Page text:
The second program of the Center’s work is an invitation each semester to an internationally known scholar from outside the Pittsburgh area. The “external” scholar gives a public talk and then a smaller symposium that concentrates on methodology. We also have visiting research scholars attached to our center. They are financed by their home institution or themselves. This new effort has thus far included a scholar from Brazil and another from Nigeria.

A third program of our center is the CIQR Certificate Program: a certificate is offered to those graduate students or faculty who take specified method-oriented courses from the general curriculum at the university and then a special pro-seminar. The pro-seminar requires that the participants engage in and jointly discuss research projects that they are undertaking. They then present their work to CIQR members at a meeting for that purpose. This program has been operating for several years and has already granted the certificate to over two dozen graduate students and faculty members.

The fourth and final program of the Center concerns the administration of CIQR. It involves a Coordinator (director), a CIQR Fellow drawn each year from the graduate students of various departments, a coordinator for the certificate program, and a Steering Committee. We have had one Coordinator since CIQR’s inception, the author of this piece, but I serve at the behest and recall power of the Steering Committee, which includes many of the faculty who participated in the originating group of the Center. Part of my qualification for the coordinator role is my field of philosophy, but also an advanced degree in a social science (psychology) and community development experience overseas. This mixed background is helpful to me but not necessary for the coordinator’s role. My full-time job is as a professor in the philosophy department, but my university service with CIQR grants me a one course reduction annually and a small yearly bonus in salary. The Steering Committee advises me on all major decisions concerning CIQR operations; suggests monthly presentations; and forms rotating four-person committees (one for the humanities, the other for the social and behavioral sciences) to choose the two external speakers for each academic year. The committee also ensures ethnic, gender, and field diversity in guiding CIQR and in the content of its presentations. The CIQR Fellow is in charge of our webpage, announcing presentations, setting up for the latter (which includes wine and finger foods at the late-afternoon monthly events), and similar indispensable duties. The stipend for the Fellow comes from the university and is about two thirds of that received by PhD students. The finances for running the program comes from the College and Graduate School of Liberal Arts at the University. Although the center is based in the College, it is recognized as a campus-wide institution. The total costs for the Center come to less than ten-thousand dollars annually, not counting the CIQR Fellow’s stipend. The Center, then, is a realistic possibility for other institutions to emulate. Evidence for the effectiveness of the Center is its more than fifteen years of continuous service, the comments of Duquesne and other faculty members in the Pittsburgh area, and the number of prospective new faculty who bring up the subject of CIQR in their hiring interviews with the Dean. The Center also has an entry in The SAGE Encyclopedia of Qualitative Research Methods (2008).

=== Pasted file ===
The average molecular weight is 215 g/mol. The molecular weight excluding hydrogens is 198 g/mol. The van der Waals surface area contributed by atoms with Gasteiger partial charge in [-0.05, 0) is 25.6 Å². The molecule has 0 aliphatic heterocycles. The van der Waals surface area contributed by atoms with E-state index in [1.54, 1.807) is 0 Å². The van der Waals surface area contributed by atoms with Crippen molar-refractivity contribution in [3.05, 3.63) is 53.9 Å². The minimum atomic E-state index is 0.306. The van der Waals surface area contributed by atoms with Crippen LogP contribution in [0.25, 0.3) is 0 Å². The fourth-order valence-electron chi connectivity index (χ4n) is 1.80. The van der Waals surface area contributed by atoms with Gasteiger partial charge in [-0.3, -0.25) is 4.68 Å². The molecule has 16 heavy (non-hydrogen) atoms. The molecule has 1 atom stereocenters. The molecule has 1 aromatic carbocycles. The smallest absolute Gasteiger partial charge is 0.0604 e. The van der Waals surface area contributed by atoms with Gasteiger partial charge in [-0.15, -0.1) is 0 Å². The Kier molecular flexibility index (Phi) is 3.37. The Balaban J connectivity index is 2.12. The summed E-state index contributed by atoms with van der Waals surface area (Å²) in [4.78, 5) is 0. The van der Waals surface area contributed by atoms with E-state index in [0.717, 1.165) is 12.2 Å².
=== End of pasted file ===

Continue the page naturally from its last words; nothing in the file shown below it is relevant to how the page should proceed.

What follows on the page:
For further information see the CIQR Website. It includes a description of the Center, the original proposals for the Center and for its Certificate program, a list of all the CIQR external speakers and their topics, a description of all the monthly presentations to date, announcements of coming events, and a list of the subcommittees, their members and functions, as well as a sign up procedure for those wishing to become CIQR members. It also includes accessible audio-visual recordings of the presentations since 2014.

Fred Evans is Professor of Philosophy and CIQR Coordinator at Duquesne University.  He is author most recently of The Multivoiced Body: Society and Communication in the Age of Diversity.